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Barbara Fant

Barbara Fant

If I didn’t believe that there was hope for change, why stay?

One of the things that has come out recently is that as much as we are growing, we’re still one of the most segregated communities. It’s surprising in some ways because I don’t see that in my life. When you look at the education system and everyone in the suburbs, you do see that segregation that exists. We are economically segregated. That’s shocking and disheartening, but there’s opportunity for growth everywhere. It’s possible to make those changes. But learning that has been disappointing. How do we make that change? Recently, I visited OSU Star House, it’s like a drop in center for homeless teenagers. To see the numbers that pour into that space is overwhelming, to know that there are that many youths that live on the streets, that don’t have a place to go. Some do, but don’t want to. That’s disheartening. They’re not graduating from high school. They probably won’t go to college. Stuff like that is really tough to see. As much as Columbus is thriving.

As hard as it is to face those realities, I still feel like Columbus is one of the better places to be. If it wasn’t, I wouldn’t be here. I would have left. There’s no reason to stay outside of the communities that you have, and my husband is here. If I didn’t believe that there was hope for change, why stay? I might as well go back to Youngstown and work in the communities there.


You’re rubbing up against each other’s wounds. It can create some separation.

Everybody doesn’t believe or think the way you do. It can be a struggle sometimes. When you start dealing with people’s trauma, everybody’s not always in the space to handle it, so differences come out. You’re rubbing up against each other’s wounds. It can create some separation. I’ve definitely had those moments, especially with MarShawn McCarrel’s death. There’s been a divide because of that. It’s been an interesting space to be in. Sometimes I feel disconnected and sometimes I feel more connected than ever. I didn’t do a lot of the protesting, although I am for the movement, I wasn’t completely a part of that. Sometimes when you’re an artist and you don’t speak up for those things, it can come down on you. Because I walk this thin line of having a conservative faith, and I don’t always agree with what’s taking place in society, there can be a divide. I’ve experienced that. It doesn’t make you any less a part of the community.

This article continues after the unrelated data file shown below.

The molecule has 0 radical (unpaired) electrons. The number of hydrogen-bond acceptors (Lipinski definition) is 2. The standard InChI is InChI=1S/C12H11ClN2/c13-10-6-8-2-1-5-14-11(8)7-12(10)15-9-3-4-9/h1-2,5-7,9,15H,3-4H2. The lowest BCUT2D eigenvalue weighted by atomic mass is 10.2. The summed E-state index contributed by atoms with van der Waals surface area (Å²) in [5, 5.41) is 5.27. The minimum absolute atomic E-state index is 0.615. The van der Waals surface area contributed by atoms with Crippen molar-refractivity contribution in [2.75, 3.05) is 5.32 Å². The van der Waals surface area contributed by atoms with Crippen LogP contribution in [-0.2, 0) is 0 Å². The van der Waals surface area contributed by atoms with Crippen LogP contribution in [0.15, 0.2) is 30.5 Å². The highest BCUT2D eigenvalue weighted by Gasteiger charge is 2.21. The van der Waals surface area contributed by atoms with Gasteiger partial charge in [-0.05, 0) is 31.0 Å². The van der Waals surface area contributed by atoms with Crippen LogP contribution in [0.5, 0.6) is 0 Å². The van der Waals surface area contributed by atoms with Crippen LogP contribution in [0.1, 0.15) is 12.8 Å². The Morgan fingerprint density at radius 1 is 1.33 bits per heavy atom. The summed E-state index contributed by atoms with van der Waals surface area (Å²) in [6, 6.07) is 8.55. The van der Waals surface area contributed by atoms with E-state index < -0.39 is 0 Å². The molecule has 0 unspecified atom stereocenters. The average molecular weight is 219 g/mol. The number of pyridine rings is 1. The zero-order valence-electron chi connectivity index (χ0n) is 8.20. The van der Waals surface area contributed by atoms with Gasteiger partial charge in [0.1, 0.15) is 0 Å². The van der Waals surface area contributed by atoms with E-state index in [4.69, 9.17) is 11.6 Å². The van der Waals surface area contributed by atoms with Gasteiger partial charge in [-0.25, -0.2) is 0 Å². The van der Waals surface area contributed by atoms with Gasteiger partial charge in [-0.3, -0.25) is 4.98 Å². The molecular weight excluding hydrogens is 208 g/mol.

We have to make people aware. Once they become aware, people open up to have those conversations. There is fear that surrounds them, but there are people here who are willing to do the work. I say that because I see it being done.  


Being in seminary – the Methodist Theological School, so it’s not just a seminary where they train you to be a certain way – It’s very open ended. They would consider themselves very progressive. They are heavily involved in uplifting the LGBTQ community. Had it not been for that school and poetry, I might not have any connection with those individuals. I’ve come in contact with them and learned the things they go through. I’ve been in community with them. It means to do life with someone, and to not look at them as other. You have relationships, you become accustomed to their vulnerabilities, and they become accustomed to yours, and you have the hard and confusing conversations. I don’t think we should shy away from that stuff. But we do.  

Staley Jophiel Munroe

Staley Jophiel Munroe

 Rodrigo Gutierrez

Rodrigo Gutierrez